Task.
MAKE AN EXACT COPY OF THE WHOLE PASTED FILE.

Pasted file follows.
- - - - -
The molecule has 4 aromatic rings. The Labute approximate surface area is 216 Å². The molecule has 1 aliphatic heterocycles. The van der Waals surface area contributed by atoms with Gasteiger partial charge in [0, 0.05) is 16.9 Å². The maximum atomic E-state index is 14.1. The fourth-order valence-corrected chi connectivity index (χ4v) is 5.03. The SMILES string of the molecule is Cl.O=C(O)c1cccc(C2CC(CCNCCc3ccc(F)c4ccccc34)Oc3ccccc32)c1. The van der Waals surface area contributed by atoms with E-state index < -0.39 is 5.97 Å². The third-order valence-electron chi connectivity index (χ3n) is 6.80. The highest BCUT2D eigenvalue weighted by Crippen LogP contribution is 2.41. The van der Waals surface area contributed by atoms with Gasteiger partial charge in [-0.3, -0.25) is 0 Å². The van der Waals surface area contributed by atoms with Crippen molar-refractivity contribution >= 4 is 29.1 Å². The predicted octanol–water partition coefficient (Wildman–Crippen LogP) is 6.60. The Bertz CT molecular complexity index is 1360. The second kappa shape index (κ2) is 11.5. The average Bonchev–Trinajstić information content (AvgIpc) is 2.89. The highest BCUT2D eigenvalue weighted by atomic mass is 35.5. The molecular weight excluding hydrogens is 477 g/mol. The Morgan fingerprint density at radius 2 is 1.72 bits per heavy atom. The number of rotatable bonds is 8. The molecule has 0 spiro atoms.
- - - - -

The molecule has 4 aromatic rings. The Labute approximate surface area is 216 Å². The molecule has 1 aliphatic heterocycles. The van der Waals surface area contributed by atoms with Gasteiger partial charge in [0, 0.05) is 16.9 Å². The maximum atomic E-state index is 14.1. The fourth-order valence-corrected chi connectivity index (χ4v) is 5.03. The SMILES string of the molecule is Cl.O=C(O)c1cccc(C2CC(CCNCCc3ccc(F)c4ccccc34)Oc3ccccc32)c1. The van der Waals surface area contributed by atoms with E-state index < -0.39 is 5.97 Å². The third-order valence-electron chi connectivity index (χ3n) is 6.80. The highest BCUT2D eigenvalue weighted by Crippen LogP contribution is 2.41. The van der Waals surface area contributed by atoms with Gasteiger partial charge in [-0.3, -0.25) is 0 Å². The van der Waals surface area contributed by atoms with Crippen molar-refractivity contribution >= 4 is 29.1 Å². The predicted octanol–water partition coefficient (Wildman–Crippen LogP) is 6.60. The Bertz CT molecular complexity index is 1360. The second kappa shape index (κ2) is 11.5. The average Bonchev–Trinajstić information content (AvgIpc) is 2.89. The highest BCUT2D eigenvalue weighted by atomic mass is 35.5. The molecular weight excluding hydrogens is 477 g/mol. The Morgan fingerprint density at radius 2 is 1.72 bits per heavy atom. The number of rotatable bonds is 8. The molecule has 0 spiro atoms.